|Meet editor Christie Harkin.|
This May, I had a chance to sit down with Christie Harkin, children’s book editor at Fitzhenry & Whiteside Publishers in Canada.
Christie has been an editor at Fitzhenry & Whiteside for the past four years.
In her former life, she produced and hosted a local cable access TV show called “Bookmarks,” a book report show for kids.
Lena: Christie, some people would call children’s book editor a dream job. How did you get into this field?
Christie: By a very long route! I started off as an in-house tutor at a private school for ten years, thinking I wanted to be a teacher. Then I started teaching English as a second language. I loved helping kids write their essays. I was really good at that—editing their short stories, teaching them how to write. I eventually did teach high school English, but I found I didn’t like it as much as I hoped I would. For a while I home schooled my children, but as they got older, I knew I wanted something more.
I decided to upgrade my BA, and I ended up in Deirdre Baker’s fourth year seminar course in Canadian children’s literature at the University of Toronto. This was a turning point for me.
Deirdre brought in some amazing people from the Canadian children’s publishing industry to speak—authors, editors, you name it. Paul Yee came into the class, Jean Little, Hadley Dyer, Shelley Tanaka. It was phenomenal.
It was also through this class that I heard about the Ryerson Publishing program and through Ryerson I got an internship at Fitzhenry & Whiteside. Things moved very quickly at this point: In September, I started at university; in January, I started at Ryerson; in April, I started at Fitzhenry as in intern; and in July, I had a full-time job. I was very lucky.
Lena: I posted the fact that I was interviewing you on Twitter and Facebook and of course the question people most wanted to know was: What do you look for in a submission?
|F&W launch party!|
Christie: First of all, it’s not just me. If a manuscript has been accepted, you can be sure it has been looked at and considered by a whole group of people.
The first person who will see it is an intern who goes through the slush pile and weeds out a lot. I do take a first glance at everything, but she’s the one who reads the slush in depth.
Lena: How does she know what to look for?
Christie: Fitzhenry & Whiteside has a painfully explicit submission guideline on our website that submitting authors and illustrators really, really, really should take a look at.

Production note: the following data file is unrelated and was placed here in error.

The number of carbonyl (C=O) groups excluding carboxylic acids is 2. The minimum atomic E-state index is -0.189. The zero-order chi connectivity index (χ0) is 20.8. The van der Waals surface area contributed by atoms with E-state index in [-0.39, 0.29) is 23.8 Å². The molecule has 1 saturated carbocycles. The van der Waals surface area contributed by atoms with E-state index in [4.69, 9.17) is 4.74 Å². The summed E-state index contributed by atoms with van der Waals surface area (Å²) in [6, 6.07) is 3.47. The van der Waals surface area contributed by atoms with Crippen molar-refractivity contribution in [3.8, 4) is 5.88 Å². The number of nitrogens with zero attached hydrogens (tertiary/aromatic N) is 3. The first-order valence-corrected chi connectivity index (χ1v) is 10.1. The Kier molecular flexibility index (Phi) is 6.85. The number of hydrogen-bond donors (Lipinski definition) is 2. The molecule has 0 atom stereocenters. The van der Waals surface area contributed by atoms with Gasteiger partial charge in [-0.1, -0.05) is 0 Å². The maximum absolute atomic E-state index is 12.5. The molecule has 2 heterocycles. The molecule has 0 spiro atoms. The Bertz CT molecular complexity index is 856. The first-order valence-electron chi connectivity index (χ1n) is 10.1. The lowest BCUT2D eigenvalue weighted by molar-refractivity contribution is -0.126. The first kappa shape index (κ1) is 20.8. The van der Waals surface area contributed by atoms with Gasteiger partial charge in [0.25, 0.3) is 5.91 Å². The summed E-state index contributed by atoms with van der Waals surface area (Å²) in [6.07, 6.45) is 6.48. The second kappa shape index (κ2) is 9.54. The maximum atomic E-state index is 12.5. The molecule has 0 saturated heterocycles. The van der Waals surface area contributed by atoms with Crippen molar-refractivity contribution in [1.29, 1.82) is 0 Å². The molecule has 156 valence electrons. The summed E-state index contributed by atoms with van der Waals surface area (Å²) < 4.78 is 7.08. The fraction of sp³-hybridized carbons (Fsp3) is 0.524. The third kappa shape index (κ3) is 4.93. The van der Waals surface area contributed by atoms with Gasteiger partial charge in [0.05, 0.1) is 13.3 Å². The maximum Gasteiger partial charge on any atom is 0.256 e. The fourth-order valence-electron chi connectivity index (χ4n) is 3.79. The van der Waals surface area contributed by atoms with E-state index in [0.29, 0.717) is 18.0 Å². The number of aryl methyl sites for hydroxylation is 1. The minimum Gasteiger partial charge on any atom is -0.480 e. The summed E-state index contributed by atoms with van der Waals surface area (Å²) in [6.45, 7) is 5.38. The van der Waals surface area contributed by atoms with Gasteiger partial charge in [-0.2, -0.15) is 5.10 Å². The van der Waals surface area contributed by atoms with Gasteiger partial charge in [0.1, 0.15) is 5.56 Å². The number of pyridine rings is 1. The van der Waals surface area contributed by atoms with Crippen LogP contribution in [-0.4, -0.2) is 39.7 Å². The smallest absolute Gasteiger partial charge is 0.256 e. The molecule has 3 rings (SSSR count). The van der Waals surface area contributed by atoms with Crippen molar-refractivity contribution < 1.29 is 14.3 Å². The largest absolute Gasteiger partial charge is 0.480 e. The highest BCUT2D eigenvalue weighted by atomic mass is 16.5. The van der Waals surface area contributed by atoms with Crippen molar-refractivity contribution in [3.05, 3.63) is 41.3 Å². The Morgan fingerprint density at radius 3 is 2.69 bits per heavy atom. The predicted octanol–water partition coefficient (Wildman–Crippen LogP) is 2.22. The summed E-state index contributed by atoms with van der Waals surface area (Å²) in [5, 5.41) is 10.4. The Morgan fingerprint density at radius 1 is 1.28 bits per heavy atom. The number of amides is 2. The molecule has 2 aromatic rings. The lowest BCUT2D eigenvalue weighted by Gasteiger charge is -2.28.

On my blog I have a whole rant about how to follow a submission guideline—editors tend to get very uptight about this. It’s also a good idea to take a look at our catalogues to see what we’ve been publishing over the last few seasons.
Once our intern has weeded the slush pile, then it’s my turn to go through—but I don’t make all the decisions. If I like a manuscript, I will give it to Cathy Sandusky, our publisher. If she likes it, she’ll give it to the company president, Sharon Fitzhenry, and perhaps a few other people in the office. We might end up with a shortlist of twenty manuscripts we’re interested in. That twenty must be whittled down even further based on how a manuscript might fit into our list.
It’s important to us to publish great stories with great characters that also fit into the curriculum. Schools and libraries are our bread and butter. The trade market is important too, but it’s very small right now—it’s difficult to get books on the shelves—but there is still a great need for books in schools and libraries.
Submitting authors need to read widely and be familiar with the children’s market. Something literary, original, child friendly, education friendly and not pedantic—that’s hard to do but that’s what we are looking for.
Lena: And an illustration submission? What do you look for there?
Christie: My tastes in art are pretty eclectic. Can I be totally unhelpful and just say that “I know it when I see it?”
That’s usually what happens. I get a postcard in the mail and it hits me between the eyes – “This would be perfect for that story we just signed!” That’s what happened with Jacqueline Hudon-Verrelli and Bye, Bye, Butterflies!
Lena: Have you ever published a first-time author out of the slush?